Planning decisions are not statutes and judges will usually make allowances for less than perfect wording.
Planning decisions are not statutes and judges will usually make allowances for less than perfect wording. However, in one case a developer’s hopes of building 400 new homes on the outskirts of a northern city were boosted when the High Court spotted a potentially crucial flaw in a decision to refuse planning consent.
The developer argued that its proposals would make a valuable contribution towards meeting burgeoning housing demand in the area. However, a planning inspector ruled that the benefits of the scheme, including provision of affordable housing, were outweighed by planning policy objections.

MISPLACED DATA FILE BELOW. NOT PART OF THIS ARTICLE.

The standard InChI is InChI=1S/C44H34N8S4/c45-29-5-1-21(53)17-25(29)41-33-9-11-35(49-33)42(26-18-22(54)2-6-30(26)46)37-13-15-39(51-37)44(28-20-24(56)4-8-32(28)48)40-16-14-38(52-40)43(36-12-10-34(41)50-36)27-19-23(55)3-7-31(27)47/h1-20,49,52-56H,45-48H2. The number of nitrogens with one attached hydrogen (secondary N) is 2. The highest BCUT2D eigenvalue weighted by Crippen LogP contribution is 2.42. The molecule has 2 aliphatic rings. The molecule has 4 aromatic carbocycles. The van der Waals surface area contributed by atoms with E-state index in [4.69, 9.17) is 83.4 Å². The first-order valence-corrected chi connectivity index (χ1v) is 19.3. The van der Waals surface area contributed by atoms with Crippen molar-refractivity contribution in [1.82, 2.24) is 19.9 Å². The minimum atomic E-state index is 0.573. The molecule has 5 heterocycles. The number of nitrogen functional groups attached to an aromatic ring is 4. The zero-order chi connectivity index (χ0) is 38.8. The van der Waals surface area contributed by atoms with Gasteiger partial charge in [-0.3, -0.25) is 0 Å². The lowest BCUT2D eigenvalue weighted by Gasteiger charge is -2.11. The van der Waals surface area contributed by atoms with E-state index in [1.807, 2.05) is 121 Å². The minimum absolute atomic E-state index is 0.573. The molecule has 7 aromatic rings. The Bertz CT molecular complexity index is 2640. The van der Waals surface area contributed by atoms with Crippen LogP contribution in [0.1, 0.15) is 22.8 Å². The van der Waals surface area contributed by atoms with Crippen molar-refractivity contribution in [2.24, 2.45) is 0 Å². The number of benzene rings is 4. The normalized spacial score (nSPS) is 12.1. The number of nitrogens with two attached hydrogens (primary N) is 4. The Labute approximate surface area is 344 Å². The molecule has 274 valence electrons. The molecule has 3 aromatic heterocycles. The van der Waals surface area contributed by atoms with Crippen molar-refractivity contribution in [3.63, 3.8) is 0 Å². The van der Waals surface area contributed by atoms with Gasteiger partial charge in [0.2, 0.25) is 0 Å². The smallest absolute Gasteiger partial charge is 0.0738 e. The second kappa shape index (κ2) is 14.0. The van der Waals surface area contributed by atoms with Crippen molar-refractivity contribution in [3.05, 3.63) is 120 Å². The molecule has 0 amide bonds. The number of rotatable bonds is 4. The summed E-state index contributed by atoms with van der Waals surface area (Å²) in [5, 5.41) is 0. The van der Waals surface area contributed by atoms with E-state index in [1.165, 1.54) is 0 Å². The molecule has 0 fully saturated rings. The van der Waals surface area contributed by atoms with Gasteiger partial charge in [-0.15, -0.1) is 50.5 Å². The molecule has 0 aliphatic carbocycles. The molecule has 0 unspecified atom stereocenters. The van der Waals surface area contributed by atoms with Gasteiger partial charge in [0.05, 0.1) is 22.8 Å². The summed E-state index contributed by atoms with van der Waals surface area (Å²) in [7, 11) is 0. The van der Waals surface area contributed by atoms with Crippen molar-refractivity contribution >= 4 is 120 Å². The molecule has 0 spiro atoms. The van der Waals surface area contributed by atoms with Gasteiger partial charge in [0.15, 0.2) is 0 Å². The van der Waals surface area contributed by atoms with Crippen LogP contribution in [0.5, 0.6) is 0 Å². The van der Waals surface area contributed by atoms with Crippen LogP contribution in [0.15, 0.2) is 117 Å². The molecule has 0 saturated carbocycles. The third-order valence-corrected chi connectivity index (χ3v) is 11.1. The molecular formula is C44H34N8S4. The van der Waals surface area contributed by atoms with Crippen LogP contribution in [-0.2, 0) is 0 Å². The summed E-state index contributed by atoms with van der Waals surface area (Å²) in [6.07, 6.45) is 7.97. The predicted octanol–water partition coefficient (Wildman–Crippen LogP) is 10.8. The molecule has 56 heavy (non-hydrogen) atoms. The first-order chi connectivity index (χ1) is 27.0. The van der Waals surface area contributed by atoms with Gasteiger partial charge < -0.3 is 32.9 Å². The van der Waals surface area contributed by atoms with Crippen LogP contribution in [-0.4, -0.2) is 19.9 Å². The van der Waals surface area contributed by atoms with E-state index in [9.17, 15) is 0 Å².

The project, he said, would conflict with housing land allocation policies contained within the local development plan and harm the area's character and identity. The Secretary of State for Communities and Local Government agreed with him and outline planning consent was refused.
In ruling on the developers' challenge to that decision, the Court could find no error in the Secretary of State's approach to the housing land supply issues raised. However, it identified a 'serious problem' in the decision letter which meant that it had to be quashed and the matter reconsidered.
Between the date of the inspector's report and the Secretary of State's decision, the local authority had withdrawn an interim policy which was relevant to the debate. The Secretary of State failed to have regard to that change in circumstances and that had resulted in significant factual errors which amounted to a material error of law.